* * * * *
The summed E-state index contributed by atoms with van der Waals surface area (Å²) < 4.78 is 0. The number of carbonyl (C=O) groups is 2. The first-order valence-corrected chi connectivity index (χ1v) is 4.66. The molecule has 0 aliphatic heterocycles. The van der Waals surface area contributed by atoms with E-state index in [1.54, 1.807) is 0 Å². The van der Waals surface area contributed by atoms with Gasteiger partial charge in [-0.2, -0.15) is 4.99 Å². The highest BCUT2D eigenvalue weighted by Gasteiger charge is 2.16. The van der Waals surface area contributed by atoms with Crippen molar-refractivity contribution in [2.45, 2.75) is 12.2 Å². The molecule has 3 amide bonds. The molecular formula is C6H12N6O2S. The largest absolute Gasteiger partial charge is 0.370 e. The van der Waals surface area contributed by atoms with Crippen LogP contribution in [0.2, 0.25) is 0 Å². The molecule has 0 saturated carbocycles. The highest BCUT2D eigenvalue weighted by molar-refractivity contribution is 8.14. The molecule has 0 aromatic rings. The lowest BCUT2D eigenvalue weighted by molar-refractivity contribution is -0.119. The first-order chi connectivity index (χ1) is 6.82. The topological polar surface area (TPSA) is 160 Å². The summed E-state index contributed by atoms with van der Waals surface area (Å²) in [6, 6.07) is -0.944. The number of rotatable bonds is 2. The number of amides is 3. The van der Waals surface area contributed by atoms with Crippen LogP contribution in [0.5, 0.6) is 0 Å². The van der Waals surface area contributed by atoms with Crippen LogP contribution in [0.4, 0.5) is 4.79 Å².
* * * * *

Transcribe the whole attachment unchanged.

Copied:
The summed E-state index contributed by atoms with van der Waals surface area (Å²) < 4.78 is 0. The number of carbonyl (C=O) groups is 2. The first-order valence-corrected chi connectivity index (χ1v) is 4.66. The molecule has 0 aliphatic heterocycles. The van der Waals surface area contributed by atoms with E-state index in [1.54, 1.807) is 0 Å². The van der Waals surface area contributed by atoms with Gasteiger partial charge in [-0.2, -0.15) is 4.99 Å². The highest BCUT2D eigenvalue weighted by Gasteiger charge is 2.16. The van der Waals surface area contributed by atoms with Crippen molar-refractivity contribution in [2.45, 2.75) is 12.2 Å². The molecule has 3 amide bonds. The molecular formula is C6H12N6O2S. The largest absolute Gasteiger partial charge is 0.370 e. The van der Waals surface area contributed by atoms with Crippen LogP contribution in [0.2, 0.25) is 0 Å². The molecule has 0 saturated carbocycles. The highest BCUT2D eigenvalue weighted by molar-refractivity contribution is 8.14. The molecule has 0 aromatic rings. The lowest BCUT2D eigenvalue weighted by molar-refractivity contribution is -0.119. The first-order chi connectivity index (χ1) is 6.82. The topological polar surface area (TPSA) is 160 Å². The summed E-state index contributed by atoms with van der Waals surface area (Å²) in [6, 6.07) is -0.944. The number of rotatable bonds is 2. The number of amides is 3. The van der Waals surface area contributed by atoms with Crippen LogP contribution in [0.5, 0.6) is 0 Å². The van der Waals surface area contributed by atoms with Crippen LogP contribution in [0.4, 0.5) is 4.79 Å².